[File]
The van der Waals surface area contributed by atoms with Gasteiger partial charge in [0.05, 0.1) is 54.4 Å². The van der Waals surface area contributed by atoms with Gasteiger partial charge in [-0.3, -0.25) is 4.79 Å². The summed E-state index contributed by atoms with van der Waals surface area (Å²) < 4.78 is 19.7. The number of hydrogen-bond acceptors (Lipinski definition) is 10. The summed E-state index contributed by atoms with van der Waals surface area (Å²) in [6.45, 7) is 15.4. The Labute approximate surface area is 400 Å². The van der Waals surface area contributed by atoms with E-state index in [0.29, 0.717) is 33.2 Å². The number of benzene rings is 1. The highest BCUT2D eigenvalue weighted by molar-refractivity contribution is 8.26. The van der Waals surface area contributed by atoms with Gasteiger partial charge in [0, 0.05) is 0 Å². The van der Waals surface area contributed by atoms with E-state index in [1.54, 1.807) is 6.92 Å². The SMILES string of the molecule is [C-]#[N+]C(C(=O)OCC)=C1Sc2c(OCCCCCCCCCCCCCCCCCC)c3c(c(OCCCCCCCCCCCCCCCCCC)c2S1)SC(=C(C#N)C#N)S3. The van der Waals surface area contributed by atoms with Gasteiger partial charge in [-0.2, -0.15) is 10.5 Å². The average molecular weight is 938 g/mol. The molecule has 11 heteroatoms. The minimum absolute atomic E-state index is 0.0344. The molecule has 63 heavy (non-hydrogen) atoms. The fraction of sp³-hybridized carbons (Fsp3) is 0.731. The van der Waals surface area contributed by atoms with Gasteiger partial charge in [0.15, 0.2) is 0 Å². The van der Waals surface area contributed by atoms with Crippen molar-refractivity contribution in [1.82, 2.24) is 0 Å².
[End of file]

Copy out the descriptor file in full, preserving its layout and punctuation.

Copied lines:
The van der Waals surface area contributed by atoms with Gasteiger partial charge in [0.05, 0.1) is 54.4 Å². The van der Waals surface area contributed by atoms with Gasteiger partial charge in [-0.3, -0.25) is 4.79 Å². The summed E-state index contributed by atoms with van der Waals surface area (Å²) < 4.78 is 19.7. The number of hydrogen-bond acceptors (Lipinski definition) is 10. The summed E-state index contributed by atoms with van der Waals surface area (Å²) in [6.45, 7) is 15.4. The Labute approximate surface area is 400 Å². The van der Waals surface area contributed by atoms with E-state index in [0.29, 0.717) is 33.2 Å². The number of benzene rings is 1. The highest BCUT2D eigenvalue weighted by molar-refractivity contribution is 8.26. The van der Waals surface area contributed by atoms with Gasteiger partial charge in [0, 0.05) is 0 Å². The van der Waals surface area contributed by atoms with E-state index in [1.54, 1.807) is 6.92 Å². The SMILES string of the molecule is [C-]#[N+]C(C(=O)OCC)=C1Sc2c(OCCCCCCCCCCCCCCCCCC)c3c(c(OCCCCCCCCCCCCCCCCCC)c2S1)SC(=C(C#N)C#N)S3. The van der Waals surface area contributed by atoms with Gasteiger partial charge in [-0.2, -0.15) is 10.5 Å². The average molecular weight is 938 g/mol. The molecule has 11 heteroatoms. The minimum absolute atomic E-state index is 0.0344. The molecule has 63 heavy (non-hydrogen) atoms. The fraction of sp³-hybridized carbons (Fsp3) is 0.731. The van der Waals surface area contributed by atoms with Gasteiger partial charge in [0.15, 0.2) is 0 Å². The van der Waals surface area contributed by atoms with Crippen molar-refractivity contribution in [1.82, 2.24) is 0 Å².